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Food for Health - Building a Healthy Food System in NYC
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According to a 2009 study by the U.S. Department of Agriculture, 23.5 million people lack access to a supermarket within a mile of their home. An estimated 3 million people in New York City live in "food deserts." (Food deserts are areas with limited access to affordable and nutritious foods, and are often located in low-income neighborhoods.)
African American and Latino communities are disproportionately affected by the lack of fresh food. African Americans are nearly four times as likely as whites to live in a food desert. Predominantly white neighborhoods have about three times the number of chain supermarkets as predominantly Latino areas.
NY Faith & Justice, Faith Leaders for Environmental Justice, and the Riverside Church partnered to address concerns about food and health disparities in New York City. In October 2010 they hosted a Food, Faith, and Health Disparities Summit where over 150 New Yorkers from all five boroughs convened for a day of dialogue and prioritizing actions. After the summit, six action teams formed to address concerns about food and health. The action teams focused primarity on connecting residents with elected officials and local businesses, educating the public around the federal Farm Bill, and developing incentives for people to make healthy food choices. Six months later, four of the action teams were still working to change policy and engage the community around these issues.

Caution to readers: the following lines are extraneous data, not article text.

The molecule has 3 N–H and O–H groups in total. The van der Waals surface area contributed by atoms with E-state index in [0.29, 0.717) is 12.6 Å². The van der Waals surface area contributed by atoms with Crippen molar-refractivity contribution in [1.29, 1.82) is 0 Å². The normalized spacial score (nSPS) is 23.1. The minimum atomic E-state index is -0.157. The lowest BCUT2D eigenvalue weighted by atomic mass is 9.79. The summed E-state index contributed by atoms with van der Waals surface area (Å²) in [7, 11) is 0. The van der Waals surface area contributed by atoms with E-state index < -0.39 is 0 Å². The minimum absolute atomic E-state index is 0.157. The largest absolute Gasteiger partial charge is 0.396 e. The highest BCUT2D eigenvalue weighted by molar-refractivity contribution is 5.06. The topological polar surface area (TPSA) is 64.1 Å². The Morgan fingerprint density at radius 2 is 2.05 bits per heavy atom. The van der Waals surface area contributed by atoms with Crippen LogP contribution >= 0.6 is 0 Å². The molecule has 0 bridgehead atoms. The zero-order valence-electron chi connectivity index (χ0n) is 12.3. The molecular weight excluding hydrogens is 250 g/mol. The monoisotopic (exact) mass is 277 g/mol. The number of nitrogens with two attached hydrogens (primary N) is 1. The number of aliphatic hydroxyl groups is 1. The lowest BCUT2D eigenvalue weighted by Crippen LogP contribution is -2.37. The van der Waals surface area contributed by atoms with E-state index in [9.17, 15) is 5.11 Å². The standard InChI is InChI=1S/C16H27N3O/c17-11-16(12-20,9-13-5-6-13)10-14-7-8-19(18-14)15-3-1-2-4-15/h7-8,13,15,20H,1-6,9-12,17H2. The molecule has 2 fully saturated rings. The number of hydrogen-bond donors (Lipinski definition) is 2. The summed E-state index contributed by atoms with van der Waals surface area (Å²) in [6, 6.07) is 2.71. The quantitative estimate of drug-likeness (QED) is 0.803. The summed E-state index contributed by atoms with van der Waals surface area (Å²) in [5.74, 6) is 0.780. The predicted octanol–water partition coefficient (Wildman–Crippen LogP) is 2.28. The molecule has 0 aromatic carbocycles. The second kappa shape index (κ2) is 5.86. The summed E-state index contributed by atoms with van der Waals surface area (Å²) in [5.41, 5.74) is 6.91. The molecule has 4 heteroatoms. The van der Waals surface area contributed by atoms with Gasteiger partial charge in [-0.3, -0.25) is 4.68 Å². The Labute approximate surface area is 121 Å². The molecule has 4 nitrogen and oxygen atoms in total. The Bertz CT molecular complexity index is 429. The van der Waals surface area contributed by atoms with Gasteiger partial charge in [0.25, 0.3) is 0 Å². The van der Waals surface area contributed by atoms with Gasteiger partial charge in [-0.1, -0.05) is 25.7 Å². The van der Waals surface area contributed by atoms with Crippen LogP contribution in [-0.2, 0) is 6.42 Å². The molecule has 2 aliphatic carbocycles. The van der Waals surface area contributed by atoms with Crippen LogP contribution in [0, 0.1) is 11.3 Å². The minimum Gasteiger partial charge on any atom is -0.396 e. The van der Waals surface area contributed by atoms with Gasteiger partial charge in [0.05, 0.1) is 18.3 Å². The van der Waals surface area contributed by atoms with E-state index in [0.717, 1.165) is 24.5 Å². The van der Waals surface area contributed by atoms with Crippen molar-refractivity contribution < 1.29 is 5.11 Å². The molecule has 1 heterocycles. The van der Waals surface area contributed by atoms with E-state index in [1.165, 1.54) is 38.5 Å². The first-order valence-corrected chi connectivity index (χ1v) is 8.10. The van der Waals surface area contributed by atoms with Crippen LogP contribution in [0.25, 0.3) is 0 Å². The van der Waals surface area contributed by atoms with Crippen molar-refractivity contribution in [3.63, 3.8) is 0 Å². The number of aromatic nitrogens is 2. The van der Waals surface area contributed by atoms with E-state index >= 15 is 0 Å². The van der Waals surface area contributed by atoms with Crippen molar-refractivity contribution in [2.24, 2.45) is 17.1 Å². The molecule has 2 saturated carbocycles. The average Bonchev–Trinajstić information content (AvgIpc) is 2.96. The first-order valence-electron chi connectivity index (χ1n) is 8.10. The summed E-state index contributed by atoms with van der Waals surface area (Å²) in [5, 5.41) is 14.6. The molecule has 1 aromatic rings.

As part of their work to connect the community engagement process with policy change, some of the community leaders involved with this initiative sent a memorandum to the mayor's office to be incorporated into PlaNY, a 25-year plan launched my Mayor Bloomberg in 2007 to make New York City more sustainable.